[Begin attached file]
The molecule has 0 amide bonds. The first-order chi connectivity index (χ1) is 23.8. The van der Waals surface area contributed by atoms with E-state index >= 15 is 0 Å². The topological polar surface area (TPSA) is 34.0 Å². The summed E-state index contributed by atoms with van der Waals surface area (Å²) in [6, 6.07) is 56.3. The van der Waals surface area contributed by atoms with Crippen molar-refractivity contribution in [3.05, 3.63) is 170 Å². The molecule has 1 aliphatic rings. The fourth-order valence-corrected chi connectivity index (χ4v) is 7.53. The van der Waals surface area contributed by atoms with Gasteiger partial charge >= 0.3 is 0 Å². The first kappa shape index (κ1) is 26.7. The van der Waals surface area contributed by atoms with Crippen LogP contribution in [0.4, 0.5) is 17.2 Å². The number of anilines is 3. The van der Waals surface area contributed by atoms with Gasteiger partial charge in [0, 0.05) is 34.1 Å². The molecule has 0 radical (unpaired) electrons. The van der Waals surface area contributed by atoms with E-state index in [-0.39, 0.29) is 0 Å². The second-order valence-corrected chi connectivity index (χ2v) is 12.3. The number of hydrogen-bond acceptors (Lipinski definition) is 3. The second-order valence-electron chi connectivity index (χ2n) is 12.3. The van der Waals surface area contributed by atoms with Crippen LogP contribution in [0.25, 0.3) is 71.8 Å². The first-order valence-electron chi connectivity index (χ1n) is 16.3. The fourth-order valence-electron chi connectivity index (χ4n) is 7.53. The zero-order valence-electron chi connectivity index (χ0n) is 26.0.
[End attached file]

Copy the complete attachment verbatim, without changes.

The molecule has 0 amide bonds. The first-order chi connectivity index (χ1) is 23.8. The van der Waals surface area contributed by atoms with E-state index >= 15 is 0 Å². The topological polar surface area (TPSA) is 34.0 Å². The summed E-state index contributed by atoms with van der Waals surface area (Å²) in [6, 6.07) is 56.3. The van der Waals surface area contributed by atoms with Crippen molar-refractivity contribution in [3.05, 3.63) is 170 Å². The molecule has 1 aliphatic rings. The fourth-order valence-corrected chi connectivity index (χ4v) is 7.53. The van der Waals surface area contributed by atoms with Gasteiger partial charge >= 0.3 is 0 Å². The first kappa shape index (κ1) is 26.7. The van der Waals surface area contributed by atoms with Crippen LogP contribution in [0.4, 0.5) is 17.2 Å². The number of anilines is 3. The van der Waals surface area contributed by atoms with Gasteiger partial charge in [0, 0.05) is 34.1 Å². The molecule has 0 radical (unpaired) electrons. The van der Waals surface area contributed by atoms with E-state index in [-0.39, 0.29) is 0 Å². The second-order valence-corrected chi connectivity index (χ2v) is 12.3. The number of hydrogen-bond acceptors (Lipinski definition) is 3. The second-order valence-electron chi connectivity index (χ2n) is 12.3. The van der Waals surface area contributed by atoms with Crippen LogP contribution in [0.25, 0.3) is 71.8 Å². The first-order valence-electron chi connectivity index (χ1n) is 16.3. The fourth-order valence-electron chi connectivity index (χ4n) is 7.53. The zero-order valence-electron chi connectivity index (χ0n) is 26.0.